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Marshalls This work has been published in the Teen Ink monthly print magazine.

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Marshalls: It's so much more than racks of knockoffs and kitchenware, useless knick-knacks and sweater sets in a surprising range of oatmeal colors. It represents more than just sale-rack shoes and ugly purses, cheap nail polish and few-and-far-between treasures. Marshalls is an escape, an oasis, a place where I can explore and strengthen my relationship with my brothers, Fletcher and Drake.

When (and this was often the case with three teenagers) my parents are mad and “disappointed in our actions,” they pile us offenders into the car and we drive down East Main Road to number 288 in the RK Plaza. The second we step inside the creaky and unreliable automatic doors, our troubles are swept away with the whoosh of McDonald's smelling air that hangs in the entrance to Marshalls. With each step further inside, each new outfit formed, a private therapy session begins. The teen section, The CUBE, is where I drown my worries in acid-washed denim shirts, leggings designed to look like the galaxy, and the chipped blue, green, and white linoleum floor tiles.

Unlike most sibling relationships, I consider my brothers my best friends. I don't have any sisters, but I still feel like I can talk to either of them about my problems, even more easily when we are embedded in a pile of too-small shorts or too-long maxi dresses. With the fluorescent lights flickering above us, dangerously close to going out at any second, my brothers and I laugh, talk, and enjoy each other's company. Yes, without the great odyssey that is finding Fletcher size 14 men's shoes in the vast ocean of Euro-hipster slide-ons, I would still be close to my brothers. But would I be able to talk to them about my tedious skin-care routine, my failure at finding the perfect, classy summer dress in the racks of low-cut, abnormally shaped dresses? No, I wouldn't, at least not as easily. I would tread carefully when ­talking to them, as if mentioning one thing wrong could plunge me into the icy depths of sibling ­rivalry that so many of my friends live in.

At Marshalls, staring at the cheesy canvas paintings and unnecessarily pig-shaped oven timers, I never feel those cold feelings trickle into our conversations, our souls. We are together, one with the universe. It is us three versus the world, and good luck to you if you dare oppose our team.

For Drake and Fletcher, the menswear section brings the three of us together. Pulling out flimsy tank top after scarily short dolphin shorts, jokes and connections are made that we can't find anywhere else, not even tucked away in our “Man Cave,” the cement-walled basement we share with two couches and a TV. No, it is the dusty shelves of flat-brimmed baseball hats and sketchy Ray-Ban sunglasses that brought us together. Inner peace and intimacy is found in the junk section surrounded by “As Seen on TV” Shake-Weights and knock-off Polo cologne, and we become friends and confidantes.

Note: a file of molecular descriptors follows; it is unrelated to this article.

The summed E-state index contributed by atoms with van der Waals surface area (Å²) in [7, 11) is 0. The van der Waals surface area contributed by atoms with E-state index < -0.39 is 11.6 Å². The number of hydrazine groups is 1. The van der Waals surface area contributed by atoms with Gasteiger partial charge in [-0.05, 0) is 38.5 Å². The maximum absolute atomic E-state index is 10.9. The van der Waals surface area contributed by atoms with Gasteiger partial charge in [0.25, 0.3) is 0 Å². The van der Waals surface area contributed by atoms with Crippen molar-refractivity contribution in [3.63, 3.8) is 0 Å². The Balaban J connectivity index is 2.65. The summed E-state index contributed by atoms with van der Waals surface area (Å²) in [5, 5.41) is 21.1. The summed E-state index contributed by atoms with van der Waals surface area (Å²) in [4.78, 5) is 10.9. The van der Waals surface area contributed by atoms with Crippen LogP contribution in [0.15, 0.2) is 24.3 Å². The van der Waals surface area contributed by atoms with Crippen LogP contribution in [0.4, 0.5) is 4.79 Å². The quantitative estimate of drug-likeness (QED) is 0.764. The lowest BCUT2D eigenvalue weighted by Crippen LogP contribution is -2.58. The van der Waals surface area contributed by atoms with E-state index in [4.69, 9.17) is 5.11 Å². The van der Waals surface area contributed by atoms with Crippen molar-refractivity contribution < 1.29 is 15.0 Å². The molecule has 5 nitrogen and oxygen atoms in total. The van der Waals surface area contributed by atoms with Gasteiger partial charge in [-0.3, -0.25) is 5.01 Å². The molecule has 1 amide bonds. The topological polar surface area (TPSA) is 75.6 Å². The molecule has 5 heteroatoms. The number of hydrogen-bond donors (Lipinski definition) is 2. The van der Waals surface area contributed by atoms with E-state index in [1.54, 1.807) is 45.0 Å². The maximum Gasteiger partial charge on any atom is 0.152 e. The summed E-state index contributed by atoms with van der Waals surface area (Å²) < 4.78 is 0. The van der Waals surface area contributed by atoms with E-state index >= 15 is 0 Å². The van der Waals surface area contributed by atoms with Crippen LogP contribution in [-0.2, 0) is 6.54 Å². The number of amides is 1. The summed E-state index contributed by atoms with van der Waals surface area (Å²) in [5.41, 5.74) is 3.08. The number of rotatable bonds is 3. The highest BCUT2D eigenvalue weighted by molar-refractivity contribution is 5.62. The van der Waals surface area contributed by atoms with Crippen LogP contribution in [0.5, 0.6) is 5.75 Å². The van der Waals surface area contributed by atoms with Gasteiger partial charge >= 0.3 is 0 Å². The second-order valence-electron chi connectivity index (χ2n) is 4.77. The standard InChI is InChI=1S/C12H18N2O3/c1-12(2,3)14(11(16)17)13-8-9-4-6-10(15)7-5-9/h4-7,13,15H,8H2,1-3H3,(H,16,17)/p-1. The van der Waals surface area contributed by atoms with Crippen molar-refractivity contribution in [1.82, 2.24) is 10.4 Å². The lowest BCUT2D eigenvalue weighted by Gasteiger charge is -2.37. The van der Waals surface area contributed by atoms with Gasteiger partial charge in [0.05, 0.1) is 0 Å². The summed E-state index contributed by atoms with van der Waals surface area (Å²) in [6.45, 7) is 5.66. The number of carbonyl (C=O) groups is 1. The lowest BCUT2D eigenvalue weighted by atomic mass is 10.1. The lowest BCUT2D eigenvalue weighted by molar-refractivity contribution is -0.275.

With each new pair of Chucks, I get a fresh start, a chance to get everything right. It is all encapsulated in that tan-and-black box, the perfect indent for holding them already there for you in the top two sides of that cardboard magic.

Marshalls gives us, or at least me, a false sense of security, tricking me into thinking everything is fine, and to spend my last $20 of dog-walking money.

This work has been published in the Teen Ink monthly print magazine. This piece has been published in Teen Ink’s monthly print magazine.




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Drakerb27 said...
Aug. 2, 2013 at 12:11 am
Great story.  Really well done, I believe it should be published in many, many leather bound books. It should smell of rich mahogany...
 
preppygirl26 This work has been published in the Teen Ink monthly print magazine. replied...
Dec. 23, 2013 at 7:55 pm
I agree completely, sir.
 
Quartermaster This work has been published in the Teen Ink monthly print magazine. said...
Jul. 29, 2013 at 12:48 pm
I really loved your story. I can totally relate. For me I built a relationship with my father in Home Depot. I loved the line "a suprising range of oatmeal-colors", creative and honest. Your use of specific details like "Fletcher size 14 men's shoes" really drew me into your story, and (no pun intended) allowed me to walk in your shoes. Be careful of starting your sentences with "It was", because you could be clearer and use a stronger verb. 
 
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